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Archive for March, 2012

The HVTN: Strategic Accomplishments of the First Decade and Beyond

March 2, 2012 Comments off

by Tracey Day, Cecilia Morgan, Adi Ferrara, and Jim Kublin

The development of an effective HIV vaccine is one of humanity’s greatest scientific challenges. In acknowledging that the path to an effective HIV vaccine will likely require numerous iterative steps, the HVTN has aimed to improve the process of designing, implementing, and analyzing HIV vaccine clinical trials. Over the last decade, while conducting numerous clinical trials, the Network has made significant scientific contributions to the field and set precedents in community engagement. These and other major achievements are discussed below (see Figure 1). Read more…

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The Role of Innate Immunity in Vaccinology

March 2, 2012 Comments off

by Antje Heit and Erica Andersen-Nissen

Two distinct parts of the immune system protect the body from pathogens. The first line of defense is the immediate, short-lived and non-specific innate immune response. It is followed by the long-lasting adaptive immune response, consisting of B and T cells that produce antibodies and kill infected cells in a pathogen-specific manner. Thus far, vaccine development efforts have primarily focused on analyzing the vaccine-induced adaptive immune response. However, we now know that the type and strength of the early innate response dramatically affects the nature of the ensuing adaptive response. Thus, there is currently an intense interest in learning how best to manipulate innate responses, in order to induce optimally protective adaptive responses for vaccine development.1 Read more…

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Auxiliary Research Projects 2011

March 2, 2012 Comments off

The HVTN, having data and specimens available from multiple trials, is well-suited to collaborate on studies going beyond the primary analyses in our clinical trials. The HVTN encourages these auxiliary studies to address novel scientific questions. The following table includes an overview of over 35 auxiliary studies with activity in 2011, involving over 35 institutions in 9 countries. Read more…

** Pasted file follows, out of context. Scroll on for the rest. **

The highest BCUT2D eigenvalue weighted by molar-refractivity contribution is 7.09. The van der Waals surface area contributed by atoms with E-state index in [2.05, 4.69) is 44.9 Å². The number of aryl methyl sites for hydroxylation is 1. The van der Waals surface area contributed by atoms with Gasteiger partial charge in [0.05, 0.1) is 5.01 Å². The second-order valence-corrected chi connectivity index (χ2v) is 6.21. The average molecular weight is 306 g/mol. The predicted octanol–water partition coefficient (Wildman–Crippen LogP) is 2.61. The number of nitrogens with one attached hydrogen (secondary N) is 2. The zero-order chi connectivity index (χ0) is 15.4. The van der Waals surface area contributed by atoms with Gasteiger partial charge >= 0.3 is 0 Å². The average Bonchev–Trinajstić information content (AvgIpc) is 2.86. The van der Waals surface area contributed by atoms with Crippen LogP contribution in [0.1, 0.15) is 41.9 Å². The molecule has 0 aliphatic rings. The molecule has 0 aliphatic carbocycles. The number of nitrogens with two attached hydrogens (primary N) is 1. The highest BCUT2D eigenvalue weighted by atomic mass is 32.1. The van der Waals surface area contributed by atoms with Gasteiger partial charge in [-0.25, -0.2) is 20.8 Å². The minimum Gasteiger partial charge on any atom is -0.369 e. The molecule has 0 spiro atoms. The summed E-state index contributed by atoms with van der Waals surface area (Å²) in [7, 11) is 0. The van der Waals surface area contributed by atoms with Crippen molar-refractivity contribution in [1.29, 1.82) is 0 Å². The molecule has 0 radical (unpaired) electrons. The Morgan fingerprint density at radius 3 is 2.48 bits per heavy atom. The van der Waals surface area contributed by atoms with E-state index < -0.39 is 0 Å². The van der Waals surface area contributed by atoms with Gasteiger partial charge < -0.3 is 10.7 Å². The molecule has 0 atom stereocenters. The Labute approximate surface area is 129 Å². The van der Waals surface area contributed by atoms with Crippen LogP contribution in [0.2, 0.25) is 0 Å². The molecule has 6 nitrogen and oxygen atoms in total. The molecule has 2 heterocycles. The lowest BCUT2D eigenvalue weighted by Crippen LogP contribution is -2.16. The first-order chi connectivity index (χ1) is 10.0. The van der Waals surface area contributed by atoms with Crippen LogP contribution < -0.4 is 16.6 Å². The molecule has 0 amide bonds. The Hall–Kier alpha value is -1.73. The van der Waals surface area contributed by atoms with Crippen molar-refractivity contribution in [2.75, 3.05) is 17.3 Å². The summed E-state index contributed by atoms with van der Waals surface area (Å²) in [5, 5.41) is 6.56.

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VISP and the HVTN’s Commitment to Poststudy HIV Testing

March 2, 2012 Comments off

by Carissa Karg, Margaret Wecker

The goal of an HIV vaccine is to induce an anti-HIV immune response; while an effective vaccine has not yet been found, many of the experimental HIV vaccines have induced immune responses that include anti-HIV antibodies. These antibodies may react on common HIV serologic tests, causing the test to appear positive even in the absence of actual HIV infection. This phenomenon is known as vaccine-induced seropositivity or VISP (this is also referred to as vaccine-induced seroreactivity or VISR). As part of every HIV vaccine clinical trial conducted by the HVTN, study participants undergo HIV diagnostic testing throughout the trial, and participants are encouraged to only have their HIV testing done through their study site. This testing follows an algorithm that can distinguish true infection from VISP through RNA polymerase chain reaction (PCR), Western blots, enzyme immunoassay (EIA), chemiluminescence assay (CIA), or Rapid serology tests along with knowledge of the different vaccine delivery systems and HIV inserts. At the conclusion of a participant’s scheduled study visits, end of study testing is performed to determine whether or not the HIV vaccine has induced antibodies that would result in a positive test on standard HIV antibody tests. Read more…

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